180-367 μM) and MK-8 (IC50 173-385 μM). Greater cytotoxicity was observed with MK-2 (IC50 157-248 μM) and MK-9 (IC50 107-233 μM) which was also consistent across the nine cell lines. The greatest cytotoxicity was observed with the MK-4 and MK-5 analogues, however, the magnitude of this response was cell line dependent. In this context, MK-4 and MK-5 were selectively more cytotoxic in the human colon cancer cell lines (IC50 14-88 μM; 28-247 μM) compared with leukaemia (IC50 393-680 μM; 323->1000 μM) ovarian (IC50 275-333 μM; 260-567 μM), and osteosarcoma (IC50 450 μM; >1000 μM) cells respectively.

(b) Abrogation of Cell Cycle Checkpoints:

The ability of the protein phosphatase inhibitors to abrogate the G1 or G2 checkpoint of the cell cycle may be determined by cell cycle analysis using flow cytometry. Briefly, asynchronous cell cultures are harvested 18 h after 6 Gy irradiation and/or 12 h incubation with the protein phosphatase inhibitor. Depending upon the p53 status of the cell line, radiation treatment alone will induce arrest in either G1 and/or G2 phase of the cell cycle.

Data shown in Table 2 and FIG. 4 show the cell cycle response of L1210, HL60, HT29 and HCT116 cells to cantharidin and the new cantharidin analogues MK-2 and MK-4 after 12 h exposure. In summary, cantharidin and MK-2 produced a similar response and induced G2 arrest in all four cell lines tested. MK-4 also induced G2 arrest but only in L1210. HL60 and HCT116 cells. In HT29 cells, MK-2 induced G1 cell cycle arrest. The magnitude of the cell cycle arrest induced by these drugs directly correlated with their cytotoxicity in the respective cell lines. The ability of the parent compound cantharidin to inhibit cell growth is also shown (IC50 6.1-18 μM). The cytotoxicity of the

TABLE 2 Cell Cycle Analysis Cell Cycle Distribution (percentage of total) of tumour cell lines 12 h after cantharidin or cantharidin analogue treatment. Method: Flow Cytometry of Propidium Iodide stained cells. L1210 cells HL60 cells Agent μM sub G1 G1 S G2 + M sub G1 G1 S G2 + M Cantharidin 0 0.5 47.4 34.3 19.4 1.9 45.5 25.8 28.2 1 0.5 45.8 33.7 21.6 1.5 44.0 26.1 29.7 5 0.6 46.5 32.6 21.9 1.7 41.4 27.7 30.6 10 0.5 49.1 33.0 18.9 1.7 41.8 27.5 30.4 G2 arrest 50 1.9 22.0 27.8 50.6 G2 arrest 19.3 16.2 31.6 34.7 Cell Death MK-2 0 0.4 40.1 28.4 32.1 2.1 45.6 21.0 32.6 50 0.3 42.7 26.2 31.7 1.8 44.1 23.8 31.4 100 0.6 45.2 22.4 32.4 1.8 43.3 23.6 32.4 250 2.4 46.7 14.3 36.7 3.2 37.7 23.8 36.4 G2 arrest 500 3.9 26.3 10.1 60.0 G2 arrest 18.8 17.8 21.6 43.1 Cell death MK-4 0 0.8 42.0 26.9 31.7 2.3 49.9 21.6 27.4 50 0.5 42.0 26.9 32.0 1.9 44.7 22.3 32.3 100 0.4 43.2 25.4 32.5 2.5 45.3 22.6 30.6 250 0.5 45.7 24.6 30.5 6.0 40.0 23.0 32.0 500 1.1 47.5 18.6 33.9 Slight Δ 6.1 27.8 22.8 44.4 G2 arrest HCT116 cells HT29 cells Agent μM sub G1 G1 S G2 + M sub G1 G1 S G2 + M Cantharidin 0 6.5 43.3 14.6 36.4 11.1 45.3 8.0 36.0 1 2.2 39.9 17.2 41.9 9.0 46.2 7.8 37.4 5 2.9 39.9 16.8 41.8 4.0 47.4 9.3 39.8 10 6.2 38.0 14.9 42.0 2.8 42.7 14.6 40.3 G2 arrest 50 11.1 25.1 17.8 48.1 G2 arrest 15.1 46.0 14.7 26.0 Cell Death MK-2 0 4.7 44.2 13.7 36.8 6.0 46.4 9.3 37.5 50 1.3 47.2 13.8 37.4 9.4 45.3 7.6 37.1 100 1.7 47.2 16.0 34.5 3.6 49.8 8.2 37.6 250 1.4 52.8 11.1 34.3 4.2 41.4 11.2 42.5 G2 arrest 500 2.5 39.4 11.3 46.5 G2 arrest 5.2 44.5 15.4 33.6 S-phase↑ MK-4 0 4.1 44.0 12.5 39.4 5.5 45.7 7.4 41.4 50 4.5 43.9 11.4 40.7 4.7 51.4 12.3 31.6 100 2.0 41.4 13.6 44.1 6.0 52.3 12.5 29.4 250 3.9 36.2 14.1 46.9 7.0 53.2 11.9 27.6 500 9.6 29.0 15.7 46.5 G2 arrest 3.4 53.7 14.1 29.1 G1 arrest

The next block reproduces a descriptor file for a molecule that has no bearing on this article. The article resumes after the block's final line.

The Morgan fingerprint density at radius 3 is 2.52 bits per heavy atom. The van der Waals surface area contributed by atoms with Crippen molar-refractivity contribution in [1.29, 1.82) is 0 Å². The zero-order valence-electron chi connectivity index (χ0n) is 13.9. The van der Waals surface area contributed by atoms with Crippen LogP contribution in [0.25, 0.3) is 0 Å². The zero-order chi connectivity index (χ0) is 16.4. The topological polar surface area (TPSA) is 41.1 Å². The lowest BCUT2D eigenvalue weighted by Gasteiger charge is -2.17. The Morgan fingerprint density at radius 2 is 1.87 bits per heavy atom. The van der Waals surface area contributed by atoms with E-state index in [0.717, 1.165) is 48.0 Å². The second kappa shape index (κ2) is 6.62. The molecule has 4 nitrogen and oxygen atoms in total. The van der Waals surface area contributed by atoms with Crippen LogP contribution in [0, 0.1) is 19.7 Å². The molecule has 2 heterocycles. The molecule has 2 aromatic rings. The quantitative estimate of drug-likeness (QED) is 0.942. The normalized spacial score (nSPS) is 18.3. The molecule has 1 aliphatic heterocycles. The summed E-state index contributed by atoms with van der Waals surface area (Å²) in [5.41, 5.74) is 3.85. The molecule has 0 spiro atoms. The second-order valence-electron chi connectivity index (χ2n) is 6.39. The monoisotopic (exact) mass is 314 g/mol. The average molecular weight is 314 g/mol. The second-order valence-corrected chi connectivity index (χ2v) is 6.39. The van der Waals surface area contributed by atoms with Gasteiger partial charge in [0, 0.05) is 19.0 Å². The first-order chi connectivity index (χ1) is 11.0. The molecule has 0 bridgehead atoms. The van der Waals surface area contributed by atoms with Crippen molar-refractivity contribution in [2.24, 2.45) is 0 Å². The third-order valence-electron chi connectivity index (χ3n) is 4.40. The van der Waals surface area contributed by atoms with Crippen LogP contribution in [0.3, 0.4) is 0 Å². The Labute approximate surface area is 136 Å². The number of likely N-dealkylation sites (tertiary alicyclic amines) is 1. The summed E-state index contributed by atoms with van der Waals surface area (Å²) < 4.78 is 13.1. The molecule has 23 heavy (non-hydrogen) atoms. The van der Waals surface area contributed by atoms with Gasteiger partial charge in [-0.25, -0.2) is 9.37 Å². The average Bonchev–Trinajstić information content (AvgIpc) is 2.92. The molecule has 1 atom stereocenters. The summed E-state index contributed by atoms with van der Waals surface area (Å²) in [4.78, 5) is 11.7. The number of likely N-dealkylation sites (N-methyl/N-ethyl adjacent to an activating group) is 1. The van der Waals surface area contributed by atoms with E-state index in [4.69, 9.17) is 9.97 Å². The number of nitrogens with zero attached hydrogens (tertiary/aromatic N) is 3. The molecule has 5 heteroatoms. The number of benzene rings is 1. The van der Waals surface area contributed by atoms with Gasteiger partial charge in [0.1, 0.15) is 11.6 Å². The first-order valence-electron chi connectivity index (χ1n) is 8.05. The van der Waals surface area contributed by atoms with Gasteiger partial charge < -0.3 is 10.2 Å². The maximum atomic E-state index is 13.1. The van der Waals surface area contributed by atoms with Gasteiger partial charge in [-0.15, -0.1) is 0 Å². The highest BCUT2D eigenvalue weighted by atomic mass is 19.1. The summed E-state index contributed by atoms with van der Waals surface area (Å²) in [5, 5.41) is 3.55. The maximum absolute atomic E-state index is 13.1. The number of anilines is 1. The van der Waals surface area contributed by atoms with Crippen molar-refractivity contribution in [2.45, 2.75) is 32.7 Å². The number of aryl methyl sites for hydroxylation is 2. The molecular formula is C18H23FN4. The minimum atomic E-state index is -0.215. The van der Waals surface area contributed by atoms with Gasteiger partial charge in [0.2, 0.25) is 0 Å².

cantharidin is greater than for its analogues. Interestingly, cantharidin also showed slight selectivity towards the colon cancer cells.

If the protein phosphatase inhibitor abrogates the G2 checkpoint then the cells will not arrest in the G2 phase of the cell cycle and the cells will continue through the cell cycle and accumulate in the G1 phase of the cell cycle only. Similarily if the protein phosphatase inhibitors abrogates the G1 checkpoint then the cells will not arrest in the G1 phase of the cell cycle and accumulate in the G2 phase of the cell cycle only. Cell cycle analysis using propidium iodide labelling of DNA has been used extensively in our laboratory to assess the effect of specific anticancer agents that induce S-phase cell cycle arrest and apoptotic cell death (Sakoff, Ackland and Stewart, 1998). Experiments were performed on a Becton Dickinson FACScan and using Cell Quest software.

Data shown in Table 3 and FIG. 5 show the cell cycle response of L1210, HL60, HT29 and HCT116 cells. The cells were treated with 6 Gy of radiation and then treated with cantharidin 6 h later. The ability to abrogate cell cycle arrest was assessed is 12 h after the addition of the drugs. Cantharidin and MK-2 both abrogated radiation induced G1 arrest in all cell lines. MK4 also abrogated G1 arrest in L1210, HL60 and HCT116 cells. In HT29 cells, MK-4 induced abrogation of the G2 checkpoint. It is important to note that the exposure of HT29 cells to MK-4 induced the greatest cytotoxicity (IC50 14 μM) as determined by the MTT assay. Not surprisingly, the ability to abrogate the G2 checkpoint was more lethal than the ability to abrogate the G1 checkpoint.